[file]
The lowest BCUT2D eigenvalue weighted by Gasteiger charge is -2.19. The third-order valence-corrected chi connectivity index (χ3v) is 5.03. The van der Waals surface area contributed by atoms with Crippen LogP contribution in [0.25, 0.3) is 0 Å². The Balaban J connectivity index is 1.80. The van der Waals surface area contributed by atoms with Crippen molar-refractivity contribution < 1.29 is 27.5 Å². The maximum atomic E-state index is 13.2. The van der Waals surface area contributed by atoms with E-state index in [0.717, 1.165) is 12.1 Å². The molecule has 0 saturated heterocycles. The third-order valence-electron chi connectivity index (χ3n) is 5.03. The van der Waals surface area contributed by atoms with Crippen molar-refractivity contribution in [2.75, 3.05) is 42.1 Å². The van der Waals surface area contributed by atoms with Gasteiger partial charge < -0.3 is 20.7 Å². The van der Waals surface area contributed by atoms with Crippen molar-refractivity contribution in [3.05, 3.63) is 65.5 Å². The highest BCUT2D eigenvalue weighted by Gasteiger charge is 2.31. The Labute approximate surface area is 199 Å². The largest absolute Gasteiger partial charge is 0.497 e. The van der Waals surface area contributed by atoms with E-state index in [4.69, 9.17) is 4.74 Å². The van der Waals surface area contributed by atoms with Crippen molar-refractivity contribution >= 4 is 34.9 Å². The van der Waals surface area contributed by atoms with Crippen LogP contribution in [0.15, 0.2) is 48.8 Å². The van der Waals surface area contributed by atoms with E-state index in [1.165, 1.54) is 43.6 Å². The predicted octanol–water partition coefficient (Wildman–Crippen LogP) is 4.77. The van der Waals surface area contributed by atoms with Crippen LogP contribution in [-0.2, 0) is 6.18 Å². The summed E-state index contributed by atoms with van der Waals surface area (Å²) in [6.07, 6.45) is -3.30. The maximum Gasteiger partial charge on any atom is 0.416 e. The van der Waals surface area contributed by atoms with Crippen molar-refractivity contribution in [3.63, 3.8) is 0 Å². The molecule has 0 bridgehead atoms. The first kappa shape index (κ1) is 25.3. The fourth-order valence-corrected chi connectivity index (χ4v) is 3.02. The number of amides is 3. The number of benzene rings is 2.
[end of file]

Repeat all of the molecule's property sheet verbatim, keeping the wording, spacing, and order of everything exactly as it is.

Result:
The lowest BCUT2D eigenvalue weighted by Gasteiger charge is -2.19. The third-order valence-corrected chi connectivity index (χ3v) is 5.03. The van der Waals surface area contributed by atoms with Crippen LogP contribution in [0.25, 0.3) is 0 Å². The Balaban J connectivity index is 1.80. The van der Waals surface area contributed by atoms with Crippen molar-refractivity contribution < 1.29 is 27.5 Å². The maximum atomic E-state index is 13.2. The van der Waals surface area contributed by atoms with E-state index in [0.717, 1.165) is 12.1 Å². The molecule has 0 saturated heterocycles. The third-order valence-electron chi connectivity index (χ3n) is 5.03. The van der Waals surface area contributed by atoms with Crippen molar-refractivity contribution in [2.75, 3.05) is 42.1 Å². The van der Waals surface area contributed by atoms with Gasteiger partial charge < -0.3 is 20.7 Å². The van der Waals surface area contributed by atoms with Crippen molar-refractivity contribution in [3.05, 3.63) is 65.5 Å². The highest BCUT2D eigenvalue weighted by Gasteiger charge is 2.31. The Labute approximate surface area is 199 Å². The largest absolute Gasteiger partial charge is 0.497 e. The van der Waals surface area contributed by atoms with E-state index in [4.69, 9.17) is 4.74 Å². The van der Waals surface area contributed by atoms with Crippen molar-refractivity contribution >= 4 is 34.9 Å². The van der Waals surface area contributed by atoms with Crippen LogP contribution in [0.15, 0.2) is 48.8 Å². The van der Waals surface area contributed by atoms with E-state index in [1.165, 1.54) is 43.6 Å². The predicted octanol–water partition coefficient (Wildman–Crippen LogP) is 4.77. The van der Waals surface area contributed by atoms with Crippen LogP contribution in [-0.2, 0) is 6.18 Å². The summed E-state index contributed by atoms with van der Waals surface area (Å²) in [6.07, 6.45) is -3.30. The maximum Gasteiger partial charge on any atom is 0.416 e. The van der Waals surface area contributed by atoms with Crippen molar-refractivity contribution in [3.63, 3.8) is 0 Å². The molecule has 0 bridgehead atoms. The first kappa shape index (κ1) is 25.3. The fourth-order valence-corrected chi connectivity index (χ4v) is 3.02. The number of amides is 3. The number of benzene rings is 2.